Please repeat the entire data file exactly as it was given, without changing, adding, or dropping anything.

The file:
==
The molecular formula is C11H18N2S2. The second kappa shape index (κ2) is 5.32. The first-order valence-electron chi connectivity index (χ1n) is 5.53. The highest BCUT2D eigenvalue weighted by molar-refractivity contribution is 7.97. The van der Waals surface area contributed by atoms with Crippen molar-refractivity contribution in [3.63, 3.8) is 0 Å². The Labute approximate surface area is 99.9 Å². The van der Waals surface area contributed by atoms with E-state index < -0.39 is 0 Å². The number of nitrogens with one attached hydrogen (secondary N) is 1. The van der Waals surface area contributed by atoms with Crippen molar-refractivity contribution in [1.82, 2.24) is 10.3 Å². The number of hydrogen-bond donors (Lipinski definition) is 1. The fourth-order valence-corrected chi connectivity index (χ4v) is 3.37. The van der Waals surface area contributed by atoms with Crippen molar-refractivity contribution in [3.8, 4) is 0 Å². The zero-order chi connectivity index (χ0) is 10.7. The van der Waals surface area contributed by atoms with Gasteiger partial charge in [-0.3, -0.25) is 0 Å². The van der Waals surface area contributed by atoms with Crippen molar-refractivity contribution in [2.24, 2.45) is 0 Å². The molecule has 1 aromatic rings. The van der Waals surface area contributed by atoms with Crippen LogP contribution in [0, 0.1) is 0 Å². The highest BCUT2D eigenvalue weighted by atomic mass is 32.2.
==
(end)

The molecular formula is C11H18N2S2. The second kappa shape index (κ2) is 5.32. The first-order valence-electron chi connectivity index (χ1n) is 5.53. The highest BCUT2D eigenvalue weighted by molar-refractivity contribution is 7.97. The van der Waals surface area contributed by atoms with Crippen molar-refractivity contribution in [3.63, 3.8) is 0 Å². The Labute approximate surface area is 99.9 Å². The van der Waals surface area contributed by atoms with E-state index < -0.39 is 0 Å². The number of nitrogens with one attached hydrogen (secondary N) is 1. The van der Waals surface area contributed by atoms with Crippen molar-refractivity contribution in [1.82, 2.24) is 10.3 Å². The number of hydrogen-bond donors (Lipinski definition) is 1. The fourth-order valence-corrected chi connectivity index (χ4v) is 3.37. The van der Waals surface area contributed by atoms with Crippen molar-refractivity contribution in [3.8, 4) is 0 Å². The zero-order chi connectivity index (χ0) is 10.7. The van der Waals surface area contributed by atoms with Gasteiger partial charge in [-0.3, -0.25) is 0 Å². The van der Waals surface area contributed by atoms with Crippen molar-refractivity contribution in [2.24, 2.45) is 0 Å². The molecule has 1 aromatic rings. The van der Waals surface area contributed by atoms with Crippen LogP contribution in [0, 0.1) is 0 Å². The highest BCUT2D eigenvalue weighted by atomic mass is 32.2.